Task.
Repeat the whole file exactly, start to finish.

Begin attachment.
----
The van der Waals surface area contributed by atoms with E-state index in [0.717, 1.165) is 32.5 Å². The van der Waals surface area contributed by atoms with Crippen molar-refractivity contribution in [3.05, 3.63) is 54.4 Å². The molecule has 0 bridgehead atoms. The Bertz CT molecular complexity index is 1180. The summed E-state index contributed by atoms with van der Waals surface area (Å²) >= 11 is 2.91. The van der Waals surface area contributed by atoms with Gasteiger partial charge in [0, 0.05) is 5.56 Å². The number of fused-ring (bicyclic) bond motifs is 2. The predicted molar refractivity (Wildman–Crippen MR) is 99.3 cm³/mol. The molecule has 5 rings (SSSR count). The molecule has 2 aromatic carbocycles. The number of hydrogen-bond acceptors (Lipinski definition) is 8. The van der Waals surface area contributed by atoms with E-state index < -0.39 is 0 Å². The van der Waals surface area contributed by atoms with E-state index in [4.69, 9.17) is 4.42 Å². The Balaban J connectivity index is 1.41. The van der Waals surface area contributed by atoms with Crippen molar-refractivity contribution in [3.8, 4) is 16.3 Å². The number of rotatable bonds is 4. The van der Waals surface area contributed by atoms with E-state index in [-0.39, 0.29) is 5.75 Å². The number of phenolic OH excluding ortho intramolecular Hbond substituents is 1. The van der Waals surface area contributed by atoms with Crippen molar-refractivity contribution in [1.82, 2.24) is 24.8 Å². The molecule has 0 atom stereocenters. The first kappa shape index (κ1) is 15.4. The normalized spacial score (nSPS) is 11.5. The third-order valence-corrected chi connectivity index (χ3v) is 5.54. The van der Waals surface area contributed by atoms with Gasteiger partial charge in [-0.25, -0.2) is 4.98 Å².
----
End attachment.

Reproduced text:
The van der Waals surface area contributed by atoms with E-state index in [0.717, 1.165) is 32.5 Å². The van der Waals surface area contributed by atoms with Crippen molar-refractivity contribution in [3.05, 3.63) is 54.4 Å². The molecule has 0 bridgehead atoms. The Bertz CT molecular complexity index is 1180. The summed E-state index contributed by atoms with van der Waals surface area (Å²) >= 11 is 2.91. The van der Waals surface area contributed by atoms with Gasteiger partial charge in [0, 0.05) is 5.56 Å². The number of fused-ring (bicyclic) bond motifs is 2. The predicted molar refractivity (Wildman–Crippen MR) is 99.3 cm³/mol. The molecule has 5 rings (SSSR count). The molecule has 2 aromatic carbocycles. The number of hydrogen-bond acceptors (Lipinski definition) is 8. The van der Waals surface area contributed by atoms with E-state index < -0.39 is 0 Å². The van der Waals surface area contributed by atoms with E-state index in [4.69, 9.17) is 4.42 Å². The Balaban J connectivity index is 1.41. The van der Waals surface area contributed by atoms with Crippen molar-refractivity contribution in [3.8, 4) is 16.3 Å². The number of rotatable bonds is 4. The van der Waals surface area contributed by atoms with E-state index in [-0.39, 0.29) is 5.75 Å². The number of phenolic OH excluding ortho intramolecular Hbond substituents is 1. The van der Waals surface area contributed by atoms with Crippen molar-refractivity contribution in [1.82, 2.24) is 24.8 Å². The molecule has 0 atom stereocenters. The first kappa shape index (κ1) is 15.4. The normalized spacial score (nSPS) is 11.5. The third-order valence-corrected chi connectivity index (χ3v) is 5.54. The van der Waals surface area contributed by atoms with Gasteiger partial charge in [-0.25, -0.2) is 4.98 Å².